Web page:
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The Department of Defense POW/Missing Personnel Office (DPMO) announced today
that the remains of two U.S. servicemen, missing in action from the Vietnam War, have been
identified and will be returned to their families for burial with full military honors.
They are Capt. Warren R. Orr, Jr., U.S. Army, of Kewanee, Ill.; and Airman 1st Class
George W. Long, U.S. Air Force, of Medicine, Kan. Long was buried Sept. 30 in Medicine and
Orr’s burial is being set by his family.
On May 12, 1968, these men were part of a crew on a C-130 Hercules evacuating
Vietnamese citizens from the Kham Duc Special Forces Camp near Da Nang, South Vietnam.
While taking off, the crew reported taking heavy enemy ground fire. A Forward Air Controller
flying in the area reported seeing the plane explode in mid-air soon after leaving the runway.
In 1985 and 1991, U.S. officials received remains and identification tags from sources
claiming they belonged to men in this crew. Scientific analysis revealed they were not American
remains, but it was believed the Vietnamese sources knew where the crash site was located.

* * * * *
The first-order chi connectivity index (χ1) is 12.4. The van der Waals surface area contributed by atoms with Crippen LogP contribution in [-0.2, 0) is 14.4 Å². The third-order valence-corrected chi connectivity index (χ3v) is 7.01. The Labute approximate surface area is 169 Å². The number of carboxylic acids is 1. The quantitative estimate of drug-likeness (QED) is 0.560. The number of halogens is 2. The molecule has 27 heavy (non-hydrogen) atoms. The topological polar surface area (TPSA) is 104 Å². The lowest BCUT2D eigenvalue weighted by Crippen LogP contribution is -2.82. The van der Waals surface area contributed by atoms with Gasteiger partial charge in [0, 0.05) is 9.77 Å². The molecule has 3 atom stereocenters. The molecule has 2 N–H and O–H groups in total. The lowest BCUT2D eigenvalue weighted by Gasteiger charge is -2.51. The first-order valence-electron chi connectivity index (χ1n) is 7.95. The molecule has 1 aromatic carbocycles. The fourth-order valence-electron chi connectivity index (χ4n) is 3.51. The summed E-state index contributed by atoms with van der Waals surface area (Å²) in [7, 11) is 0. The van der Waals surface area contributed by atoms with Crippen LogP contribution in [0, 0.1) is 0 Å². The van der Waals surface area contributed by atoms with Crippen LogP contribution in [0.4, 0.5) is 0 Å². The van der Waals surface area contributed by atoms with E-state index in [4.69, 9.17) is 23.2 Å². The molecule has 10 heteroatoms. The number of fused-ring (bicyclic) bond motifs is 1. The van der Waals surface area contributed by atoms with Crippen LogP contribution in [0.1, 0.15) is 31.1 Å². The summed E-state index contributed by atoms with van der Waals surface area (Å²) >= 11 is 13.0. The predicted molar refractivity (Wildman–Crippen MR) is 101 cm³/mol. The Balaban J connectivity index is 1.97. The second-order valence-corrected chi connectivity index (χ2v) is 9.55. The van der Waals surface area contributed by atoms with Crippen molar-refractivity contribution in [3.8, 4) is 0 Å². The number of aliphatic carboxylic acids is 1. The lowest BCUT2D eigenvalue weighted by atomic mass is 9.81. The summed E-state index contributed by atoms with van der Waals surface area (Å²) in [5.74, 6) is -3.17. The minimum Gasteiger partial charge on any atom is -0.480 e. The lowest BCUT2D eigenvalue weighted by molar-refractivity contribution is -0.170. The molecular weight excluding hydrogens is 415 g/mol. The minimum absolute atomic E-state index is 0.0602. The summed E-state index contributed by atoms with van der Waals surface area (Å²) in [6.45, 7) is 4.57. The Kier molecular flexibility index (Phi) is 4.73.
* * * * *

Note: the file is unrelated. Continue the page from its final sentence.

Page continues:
In 1993, a joint/U.S.-Socialist Republic of Vietnam (SRV) team, led by the Joint
POW/MIA Accounting Command (JPAC), traveled to Kham Duc and interviewed four local
citizens concerning the incident. They led the team to the crash site, and turned over remains and
identification tags they had recovered in 1983 while looking for scrap metal. During this visit, the
team recovered human remains and aircraft wreckage at the site.
In 1994, another joint team excavated the crash site and recovered remains, pieces of lifesupport
equipment, crew-related gear and personal effects.
Among other forensic identification tools and circumstantial evidence, scientists from
JPAC and the Armed Forces DNA Identification Laboratory also used mitochondrial DNA and
dental comparisons in the identification of the remains.
For additional information on the Defense Department’s mission to account for missing
Americans, visit the DPMO web site at www.dtic.mil/dpmo or call (703) 699-1169.